business grand prix — broad knowledge

Aerodynamics, thermodynamics, physics… Just a few of the skills racers have to master. The better they understand them, the easier it is to tweak their vehicles, together with the engineers, all in an attempt to be the first to cross the checkered flag.

Business leaders have to understand a wide variety of skills as well. Product, marketing, sales, accounting… The list goes on.

The goal isn’t to become an expert in all of these fields individually. The goal is to have an understanding that allows other experts to do their job as well as they can.

Suppose the entrepreneur doesn’t know anything at all about accounting. The entrepreneur then has to rely entirely on other people’s advice. Given that the entrepreneur has no mechanism to judge the authenticity of the advice, there is a substantial risk involved.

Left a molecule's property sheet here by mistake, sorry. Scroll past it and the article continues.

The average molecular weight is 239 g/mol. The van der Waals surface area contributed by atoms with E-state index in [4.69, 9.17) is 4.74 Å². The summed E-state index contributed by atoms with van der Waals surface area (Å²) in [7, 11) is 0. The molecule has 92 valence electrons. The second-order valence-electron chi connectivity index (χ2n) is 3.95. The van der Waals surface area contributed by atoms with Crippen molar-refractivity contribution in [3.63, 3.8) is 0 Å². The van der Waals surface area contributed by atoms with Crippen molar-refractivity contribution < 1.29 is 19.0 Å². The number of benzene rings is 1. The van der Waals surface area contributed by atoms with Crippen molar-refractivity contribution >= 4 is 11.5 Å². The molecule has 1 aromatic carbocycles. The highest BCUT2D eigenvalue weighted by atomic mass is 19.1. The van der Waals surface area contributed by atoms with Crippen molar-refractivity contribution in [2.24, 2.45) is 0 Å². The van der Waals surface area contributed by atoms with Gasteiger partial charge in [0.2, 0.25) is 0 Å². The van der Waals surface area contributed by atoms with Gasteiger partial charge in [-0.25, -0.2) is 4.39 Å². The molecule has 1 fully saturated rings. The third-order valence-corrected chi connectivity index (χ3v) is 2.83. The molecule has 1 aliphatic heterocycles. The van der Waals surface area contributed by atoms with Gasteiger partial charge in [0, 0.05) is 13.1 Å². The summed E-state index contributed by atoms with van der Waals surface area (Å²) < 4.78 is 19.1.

unexpected expert

Expertise is sometimes disguised. For instance, I open bananas upside down. I once saw a monkey on National Geographic opening up a banana like that. I figured the monkey could be considered somewhat of an expert on the matter. As it turns out, it’s easier, and it also allows for a check as to whether or not a spider laid eggs in the bottom part of the banana.

Humanity shows a keen interest in leadership. What makes a great leader? Can leadership be taught? Drawing inspiration from certain insects, computer scientists today can use a so-called ant colony optimization algorithm.

Biomimicry inspired locomotion. It helped us build high-speed trains, among many other things. For example, the aerodynamic design of the Japanese Shinkansen 500 mimics the beak of the kingfisher bird.

Inspiration often comes from an unexpected place. Expertise isn’t always replicating another human’s behavior. Humility can help us draw inspiration, outside of humanity.